11.25.13 10:45 AM ET
Presidents Never Can Seem to Learn to Stop Overreaching
There comes a certain point in life when we realize our parents are just like us, only older. They don’t have any more answers than we do, and the confusions, questions, miscues, and passions that each of us experience are, most likely, experiences they share.
If you were operating under the assumption that your elders had drunk from a deeper font of wisdom, the realization can be disorienting. Or it can be liberating, further proof that we are all human and what separates us is probably not as great as that which unites.
So it is with our politicians. Our political life seems to have a recurrent pattern that, perhaps not surprisingly, mirrors so much of our non-political life. We invest our faith in politicians who seem to understand the world better than we do, only to be disappointed.
We don’t seem to learn, but then neither do the politicians. Again and again, we see presidents overreaching on a key mission of their presidency, resulting in the opposite of their desired effect.
Sadly, it seems to happen to almost every president. Woodrow Wilson’s 1916 campaign reelection slogan was “He kept us out of the war.” By the time he left office, more than 300,000 Americans had been killed or wounded in our first foreign war, and the Versailles Treaty had helped set the stage for World War II.
Jump to the Vietnam era and Lyndon Johnson, who famously proclaimed, “I will not be the first president to lose a war.” Vietnam was fought in the echo of JFK’s inaugural declaration that “we shall pay any price, bear any burden, meet any hardship, support any friend, oppose any foe, in order to assure the survival and the success of liberty.” The war that was supposed to prove America’s near limitless ability to extend power instead revealed our limits and achieved the opposite results of the intended goals.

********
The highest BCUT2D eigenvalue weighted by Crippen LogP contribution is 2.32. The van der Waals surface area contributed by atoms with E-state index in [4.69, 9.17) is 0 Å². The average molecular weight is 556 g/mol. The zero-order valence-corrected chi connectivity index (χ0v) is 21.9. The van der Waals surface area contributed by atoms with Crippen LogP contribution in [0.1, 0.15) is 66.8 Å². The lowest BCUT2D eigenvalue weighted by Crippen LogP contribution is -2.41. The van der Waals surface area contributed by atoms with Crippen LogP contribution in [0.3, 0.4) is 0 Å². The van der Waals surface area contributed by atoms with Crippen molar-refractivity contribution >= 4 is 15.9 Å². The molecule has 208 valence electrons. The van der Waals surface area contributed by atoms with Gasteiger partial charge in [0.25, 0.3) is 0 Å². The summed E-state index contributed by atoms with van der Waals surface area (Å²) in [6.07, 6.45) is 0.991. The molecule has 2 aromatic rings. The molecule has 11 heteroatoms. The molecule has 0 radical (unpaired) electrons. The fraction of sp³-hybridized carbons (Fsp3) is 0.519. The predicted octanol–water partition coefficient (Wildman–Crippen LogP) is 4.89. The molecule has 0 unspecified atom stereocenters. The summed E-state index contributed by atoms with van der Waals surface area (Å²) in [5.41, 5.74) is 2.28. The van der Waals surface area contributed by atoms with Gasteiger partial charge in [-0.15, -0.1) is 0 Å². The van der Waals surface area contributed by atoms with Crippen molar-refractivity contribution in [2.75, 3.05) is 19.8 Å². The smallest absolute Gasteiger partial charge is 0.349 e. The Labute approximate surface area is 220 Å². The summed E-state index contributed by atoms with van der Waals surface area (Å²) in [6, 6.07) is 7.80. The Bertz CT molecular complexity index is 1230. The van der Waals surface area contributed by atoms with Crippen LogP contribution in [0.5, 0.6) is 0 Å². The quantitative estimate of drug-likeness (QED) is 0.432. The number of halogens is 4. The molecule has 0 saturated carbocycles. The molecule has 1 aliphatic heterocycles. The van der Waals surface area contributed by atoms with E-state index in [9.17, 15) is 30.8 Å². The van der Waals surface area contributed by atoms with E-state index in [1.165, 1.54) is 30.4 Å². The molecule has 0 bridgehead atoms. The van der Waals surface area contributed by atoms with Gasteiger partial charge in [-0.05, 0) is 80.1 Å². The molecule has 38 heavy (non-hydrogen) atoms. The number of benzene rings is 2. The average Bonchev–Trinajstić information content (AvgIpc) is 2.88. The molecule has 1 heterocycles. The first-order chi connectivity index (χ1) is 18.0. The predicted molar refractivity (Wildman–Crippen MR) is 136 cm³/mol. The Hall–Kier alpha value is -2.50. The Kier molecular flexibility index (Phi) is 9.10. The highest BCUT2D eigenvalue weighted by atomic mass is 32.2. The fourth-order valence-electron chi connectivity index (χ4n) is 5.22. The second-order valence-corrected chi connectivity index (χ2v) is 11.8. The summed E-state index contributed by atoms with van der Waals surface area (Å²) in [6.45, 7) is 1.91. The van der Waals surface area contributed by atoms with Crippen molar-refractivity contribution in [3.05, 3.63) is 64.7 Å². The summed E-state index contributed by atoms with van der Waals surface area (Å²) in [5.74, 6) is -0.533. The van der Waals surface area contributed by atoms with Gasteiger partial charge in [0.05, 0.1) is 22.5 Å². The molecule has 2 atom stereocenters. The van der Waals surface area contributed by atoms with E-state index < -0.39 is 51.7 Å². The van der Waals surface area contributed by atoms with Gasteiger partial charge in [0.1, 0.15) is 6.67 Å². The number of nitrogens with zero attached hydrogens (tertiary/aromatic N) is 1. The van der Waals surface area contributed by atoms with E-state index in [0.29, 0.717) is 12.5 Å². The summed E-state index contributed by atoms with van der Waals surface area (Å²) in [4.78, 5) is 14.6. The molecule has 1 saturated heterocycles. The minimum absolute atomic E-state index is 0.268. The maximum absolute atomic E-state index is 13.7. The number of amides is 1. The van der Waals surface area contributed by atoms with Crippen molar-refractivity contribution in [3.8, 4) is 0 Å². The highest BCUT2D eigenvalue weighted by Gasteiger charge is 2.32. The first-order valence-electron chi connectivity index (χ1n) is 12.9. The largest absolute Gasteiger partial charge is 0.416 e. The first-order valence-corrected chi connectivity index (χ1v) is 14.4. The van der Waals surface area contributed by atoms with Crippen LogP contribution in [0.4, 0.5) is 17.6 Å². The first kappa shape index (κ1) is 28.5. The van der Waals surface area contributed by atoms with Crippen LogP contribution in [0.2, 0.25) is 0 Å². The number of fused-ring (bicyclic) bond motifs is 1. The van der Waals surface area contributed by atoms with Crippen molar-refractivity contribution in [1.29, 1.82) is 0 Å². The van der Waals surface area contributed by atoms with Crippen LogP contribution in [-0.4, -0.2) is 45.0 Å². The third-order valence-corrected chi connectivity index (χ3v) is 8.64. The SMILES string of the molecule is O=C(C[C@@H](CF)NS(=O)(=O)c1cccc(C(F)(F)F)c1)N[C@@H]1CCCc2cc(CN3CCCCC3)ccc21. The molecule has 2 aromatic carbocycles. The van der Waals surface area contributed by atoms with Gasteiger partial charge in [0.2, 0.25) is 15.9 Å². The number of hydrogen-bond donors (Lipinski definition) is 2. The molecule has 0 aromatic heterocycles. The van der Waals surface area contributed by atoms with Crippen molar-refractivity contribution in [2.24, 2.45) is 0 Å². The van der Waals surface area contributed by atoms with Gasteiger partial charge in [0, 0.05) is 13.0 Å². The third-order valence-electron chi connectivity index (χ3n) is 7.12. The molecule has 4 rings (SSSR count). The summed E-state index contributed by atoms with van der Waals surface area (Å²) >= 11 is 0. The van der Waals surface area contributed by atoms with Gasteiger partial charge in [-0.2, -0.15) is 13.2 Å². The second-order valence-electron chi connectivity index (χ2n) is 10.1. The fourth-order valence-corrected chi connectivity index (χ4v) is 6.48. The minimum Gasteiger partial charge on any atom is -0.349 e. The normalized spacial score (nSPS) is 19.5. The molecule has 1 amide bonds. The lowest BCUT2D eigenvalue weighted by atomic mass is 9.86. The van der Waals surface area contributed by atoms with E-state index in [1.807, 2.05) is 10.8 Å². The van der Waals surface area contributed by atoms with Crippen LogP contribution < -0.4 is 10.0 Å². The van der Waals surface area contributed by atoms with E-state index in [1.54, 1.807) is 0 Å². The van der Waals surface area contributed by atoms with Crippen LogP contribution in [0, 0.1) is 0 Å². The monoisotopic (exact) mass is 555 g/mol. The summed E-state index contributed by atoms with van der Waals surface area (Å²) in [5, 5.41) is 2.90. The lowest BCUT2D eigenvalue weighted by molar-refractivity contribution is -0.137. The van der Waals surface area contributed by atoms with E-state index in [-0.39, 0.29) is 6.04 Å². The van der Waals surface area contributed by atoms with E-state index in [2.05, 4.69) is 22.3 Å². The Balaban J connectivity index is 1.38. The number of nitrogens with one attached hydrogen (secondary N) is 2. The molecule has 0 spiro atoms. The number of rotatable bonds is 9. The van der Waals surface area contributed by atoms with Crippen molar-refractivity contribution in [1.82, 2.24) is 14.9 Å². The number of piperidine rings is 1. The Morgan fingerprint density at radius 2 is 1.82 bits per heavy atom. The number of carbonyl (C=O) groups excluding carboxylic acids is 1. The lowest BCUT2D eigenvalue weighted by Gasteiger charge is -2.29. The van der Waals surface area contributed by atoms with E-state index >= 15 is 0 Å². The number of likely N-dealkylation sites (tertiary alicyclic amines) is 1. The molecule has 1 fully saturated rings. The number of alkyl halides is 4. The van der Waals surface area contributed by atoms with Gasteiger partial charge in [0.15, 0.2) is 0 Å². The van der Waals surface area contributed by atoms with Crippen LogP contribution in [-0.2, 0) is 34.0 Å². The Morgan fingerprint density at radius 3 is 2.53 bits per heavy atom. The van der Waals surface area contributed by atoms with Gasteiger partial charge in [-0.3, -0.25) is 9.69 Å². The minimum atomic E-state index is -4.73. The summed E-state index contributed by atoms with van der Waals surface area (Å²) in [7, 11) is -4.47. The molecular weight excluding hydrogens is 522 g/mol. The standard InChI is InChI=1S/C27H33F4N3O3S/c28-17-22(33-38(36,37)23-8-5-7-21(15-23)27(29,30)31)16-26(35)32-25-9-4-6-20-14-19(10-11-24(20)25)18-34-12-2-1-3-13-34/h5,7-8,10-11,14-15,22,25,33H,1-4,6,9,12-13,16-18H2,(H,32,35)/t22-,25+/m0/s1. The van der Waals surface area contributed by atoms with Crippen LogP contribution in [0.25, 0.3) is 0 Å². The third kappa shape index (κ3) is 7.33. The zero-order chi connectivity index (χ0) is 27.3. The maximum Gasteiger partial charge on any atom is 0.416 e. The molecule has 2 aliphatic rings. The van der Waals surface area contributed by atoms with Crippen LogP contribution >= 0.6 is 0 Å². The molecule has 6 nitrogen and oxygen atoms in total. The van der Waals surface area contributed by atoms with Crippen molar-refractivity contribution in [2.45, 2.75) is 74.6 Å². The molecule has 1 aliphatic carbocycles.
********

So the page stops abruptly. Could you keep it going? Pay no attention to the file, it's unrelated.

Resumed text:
The pattern of presidential overreach thwarting achievement is not limited to noble goals. Richard Nixon was terrified of defeat, so he went to extraordinary and illegal lengths to eliminate the possibility of defeat. In doing so, he guaranteed his destruction and humiliation.
After 9/11, George W. Bush championed a “freedom agenda,” launching wars in Afghanistan and Iraq. Though two of the world’s most repressive regimes were deposed, neither country is a democratic success.
That brings us to Barack Obama. He was elected with a pledge to “bend history’s arc” and restore faith in government. By overreaching on health care, he has managed to achieve precisely the opposite effect. Those who were previously among his most ardent supporters, young voters and women, have been especially disillusioned by the reality of Obamacare. The one standard of Obama’s presidency, a belief in his personal honesty, has plummeted.
Today Obama is about as popular as Nixon was at the same point in his term, with similar negative ratings on trustworthiness.
Call it the law of unintended consequences. What you least desire can happen, particularly when the passion of a goal results in overzealous actions.
So it is sure to be with the repeal of the judicial filibuster. Gratifying as it may be to the president to reverse his position on the filibuster, majority confirmation will be a tool sure to be enjoyed by the next Republican president and Senate. But even more important, it establishes a precedent of acceptability of abolishing long held parliamentary procedures that are disruptive to a president’s agenda.
While the repeal was limited to federal judicial nominees, the president’s argument of the pure morality of majority vote can easily be used to abolish a filibuster for Supreme Court judges or for legislation.
It took 60 Senate votes to pass Obamacare. Under the president’s logic, the next Republican president and Senate can abolish filibusters for legislation and repeal Obamacare with 51 votes. Every Democrat would regret the expediency of last week’s immediate gains under such circumstances.
In his frustration in dealing with Republicans, Obama has surely given the next Republican Senate and president considerably more power. And the next candidate for president who argues that government should be empowered to handle complicated tasks with considerable impact on our lives certainly will be met with a more skeptical public.
There’s a reason that a constant of every presidency is the rapid aging of the president. It’s a terrible job.